Brian Walshe hit with murder charge over wife Ana’s disappearance

The husband of Ana Walshe has been charged with murder over her disappearance, Massachusetts officials announced Tuesday.

Brian Walshe was already in jail on charges of hindering the police investigation into his missing wife when he was handed a further arrest warrant for murder, Norfolk District Attorney Michael W. Morrissey confirmed in a statement.

He will be transferred to the Quincy District Court for arraignment, set to take place January 18.

Brian Walshe, of Cohasset, faces a Quincy Court judge on a charge of impeding the investigation into his wife Ana’s disappearance from their home Monday, Jan. 9, 2023.

Evidence has been mounting since Brian, 47, told police he last saw his wife alive in the early hours of Jan. 1, when he claims she left their Cohasset home for a “work emergency.”

Ana, 39, who commuted between Massachusetts and Washington, DC, for her job with property developer Tishman Speyer, has not been seen since.

Despite reports that she was headed on a work trip, there are no records of her getting in a rideshare or boarding a plane at Boston Logan International Airport.

The mom of three was reported missing by her employer around noon Jan. 4, whereas police blotters show Brian did not call to report her missing until later that same day — three days after he claimed to have last seen her.

Missing Massachusetts mom Ana Walshe.

Brian, already under house arrest with an ankle monitor after pleading guilty to federal fraud charges in 2021, was taken into custody on Jan. 8 on a charge of misleading investigators.

In court, prosecutors alleged the Boston native had deceived police by trying to conceal his whereabouts in the days after Ana was last seen. In addition to seemingly lying about running errands for his elderly mother on the afternoon of Jan. 1, Brian failed to disclose a Jan. 2 trip to Home Depot, where he was caught on camera buying $450 of cleaning supplies.

Prosecutors also announced a search of the family’s home had uncovered blood and a damaged knife in the basement.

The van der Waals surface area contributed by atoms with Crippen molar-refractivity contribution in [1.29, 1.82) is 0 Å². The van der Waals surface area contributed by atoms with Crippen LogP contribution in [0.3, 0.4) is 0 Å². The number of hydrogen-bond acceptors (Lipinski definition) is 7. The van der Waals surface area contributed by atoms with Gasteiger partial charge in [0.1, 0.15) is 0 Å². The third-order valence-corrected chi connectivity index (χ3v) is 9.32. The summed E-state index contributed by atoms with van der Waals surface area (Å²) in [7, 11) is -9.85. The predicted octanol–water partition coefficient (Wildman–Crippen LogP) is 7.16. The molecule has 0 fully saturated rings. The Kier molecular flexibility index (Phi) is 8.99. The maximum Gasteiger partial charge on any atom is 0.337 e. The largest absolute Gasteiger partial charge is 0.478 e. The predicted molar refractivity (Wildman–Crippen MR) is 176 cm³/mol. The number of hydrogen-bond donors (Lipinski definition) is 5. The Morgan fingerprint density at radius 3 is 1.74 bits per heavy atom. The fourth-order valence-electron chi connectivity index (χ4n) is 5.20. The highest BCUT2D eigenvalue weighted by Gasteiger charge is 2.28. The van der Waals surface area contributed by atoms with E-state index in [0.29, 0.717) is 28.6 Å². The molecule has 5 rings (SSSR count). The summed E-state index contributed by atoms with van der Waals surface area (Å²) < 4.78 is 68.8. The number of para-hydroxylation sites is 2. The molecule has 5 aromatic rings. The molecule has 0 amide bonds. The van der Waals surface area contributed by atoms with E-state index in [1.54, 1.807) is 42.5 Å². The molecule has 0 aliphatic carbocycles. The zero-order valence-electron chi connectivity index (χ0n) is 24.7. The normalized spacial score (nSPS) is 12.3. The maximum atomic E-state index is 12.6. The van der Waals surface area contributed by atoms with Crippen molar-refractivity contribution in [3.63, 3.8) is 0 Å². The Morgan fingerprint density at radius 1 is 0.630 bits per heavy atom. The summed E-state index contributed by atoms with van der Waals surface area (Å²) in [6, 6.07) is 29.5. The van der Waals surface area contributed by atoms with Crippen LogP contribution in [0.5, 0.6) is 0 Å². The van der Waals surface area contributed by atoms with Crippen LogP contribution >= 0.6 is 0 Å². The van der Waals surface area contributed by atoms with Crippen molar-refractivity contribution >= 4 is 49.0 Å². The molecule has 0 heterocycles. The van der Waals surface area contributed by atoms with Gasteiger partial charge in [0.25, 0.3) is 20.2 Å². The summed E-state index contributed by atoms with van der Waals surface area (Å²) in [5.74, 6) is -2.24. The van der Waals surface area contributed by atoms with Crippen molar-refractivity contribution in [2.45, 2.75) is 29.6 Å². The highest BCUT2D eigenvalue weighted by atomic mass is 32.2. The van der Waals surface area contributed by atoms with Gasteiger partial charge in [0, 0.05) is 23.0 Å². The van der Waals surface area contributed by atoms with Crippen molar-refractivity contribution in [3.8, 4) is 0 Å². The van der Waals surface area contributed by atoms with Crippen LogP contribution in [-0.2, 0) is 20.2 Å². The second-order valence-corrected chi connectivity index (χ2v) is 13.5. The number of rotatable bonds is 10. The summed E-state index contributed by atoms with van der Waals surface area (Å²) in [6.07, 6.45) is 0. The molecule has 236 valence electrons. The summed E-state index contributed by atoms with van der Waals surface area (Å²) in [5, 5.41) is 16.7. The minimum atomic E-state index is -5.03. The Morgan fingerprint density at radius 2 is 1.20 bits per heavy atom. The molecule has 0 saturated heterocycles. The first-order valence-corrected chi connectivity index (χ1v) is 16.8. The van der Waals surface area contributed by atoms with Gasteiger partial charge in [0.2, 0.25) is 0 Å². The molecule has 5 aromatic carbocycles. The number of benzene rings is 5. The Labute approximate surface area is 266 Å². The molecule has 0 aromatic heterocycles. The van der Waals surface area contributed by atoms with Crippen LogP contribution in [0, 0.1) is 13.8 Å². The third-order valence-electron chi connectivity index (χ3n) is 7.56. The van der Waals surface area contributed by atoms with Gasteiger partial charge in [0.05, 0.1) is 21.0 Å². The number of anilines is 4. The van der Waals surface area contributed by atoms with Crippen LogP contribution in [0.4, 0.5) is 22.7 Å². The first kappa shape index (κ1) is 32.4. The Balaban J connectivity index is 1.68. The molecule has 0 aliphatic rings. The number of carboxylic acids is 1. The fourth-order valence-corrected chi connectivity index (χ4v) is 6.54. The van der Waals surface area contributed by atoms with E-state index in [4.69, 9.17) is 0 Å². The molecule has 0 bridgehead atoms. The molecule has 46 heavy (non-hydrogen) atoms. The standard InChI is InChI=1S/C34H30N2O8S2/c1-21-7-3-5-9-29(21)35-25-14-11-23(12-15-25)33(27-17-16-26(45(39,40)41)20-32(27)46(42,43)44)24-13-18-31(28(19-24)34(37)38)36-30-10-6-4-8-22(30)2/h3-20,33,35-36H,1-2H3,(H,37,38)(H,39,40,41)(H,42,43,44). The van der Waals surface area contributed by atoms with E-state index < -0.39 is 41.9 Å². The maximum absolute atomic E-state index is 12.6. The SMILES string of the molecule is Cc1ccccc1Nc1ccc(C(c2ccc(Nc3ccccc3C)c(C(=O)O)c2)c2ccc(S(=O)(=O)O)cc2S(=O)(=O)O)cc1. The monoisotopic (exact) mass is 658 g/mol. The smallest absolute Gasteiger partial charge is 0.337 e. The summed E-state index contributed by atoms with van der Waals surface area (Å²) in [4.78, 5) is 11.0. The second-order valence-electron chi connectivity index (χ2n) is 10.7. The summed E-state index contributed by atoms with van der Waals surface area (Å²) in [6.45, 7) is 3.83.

A subsequent search of Brian’s mother’s house and a nearby waste facility saw items including a hacksaw, hatchet and carpet taken as evidence by officers.

Sources close to the investigation also claimed a search of Brian’s phone had found he had Googled “how to dispose of a 115-pound woman’s body” in the days after Ana went missing.

Ahead of his arraignment on the murder charge, it is unclear if investigators have discovered Ana’s body or are relying on other evidence.

The dramatic events of the past few weeks have been a stark contrast to Ana and Brian’s outwardly idyllic life. The couple, who married in her native Serbia in 2015, were frequently pictured smiling with friends or alongside their three sons, ages 2 through 6.

The first dent in the family’s charmed exterior appeared in 2018, when Brian was arrested for trying to sell a bogus Andy Warhol painting online.

A Massachusetts Environmental Police officer points out something to a state trooper in the swamps across the street from the Walshe home in Cohasset on Saturday, Jan. 7, 2023.
Robin Chan/ Wicked Local Staff P

Even amid the legal trouble, however, the couple appeared happy. Last June, Ana, her mother and her sister all wrote glowing letters to a judge about Brian’s personal progress.

After Ana’s disappearance, however, friends of the couple recalled signs that trouble was brewing.

Mike and Mandi Silva, former tenants of the Walshes, told The Post last week about Ana’s mysterious rush to dump her Massachusetts assets, and her shocking reaction when they confronted her last month.

Police found evidence including a bloody, broken knife in the couple’s Cohasset home.
New York Post

“It was like a whole other Ana,” Mandi said of the typically composed career woman’s meltdown.

A police report filed in Washington, DC, in 2014 also alleged that Ana claimed Brian threatened to kill her and her friends during a heated phone call.

Ana did not cooperate further after making the statement, and Brian was never charged.

“It paints the history that we were looking for to see what was going on in that relationship,” former Boston Police Chief Dan Linskey told Boston 25 of the alleged threat.

“All relationships have tensions, right? People argue and fight and disagree. But when you’ve gone to authorities because you feel that your physical safety and the physical safety of your friends are in danger to make a formal report, that’s a different standard.”

Author: acbocc

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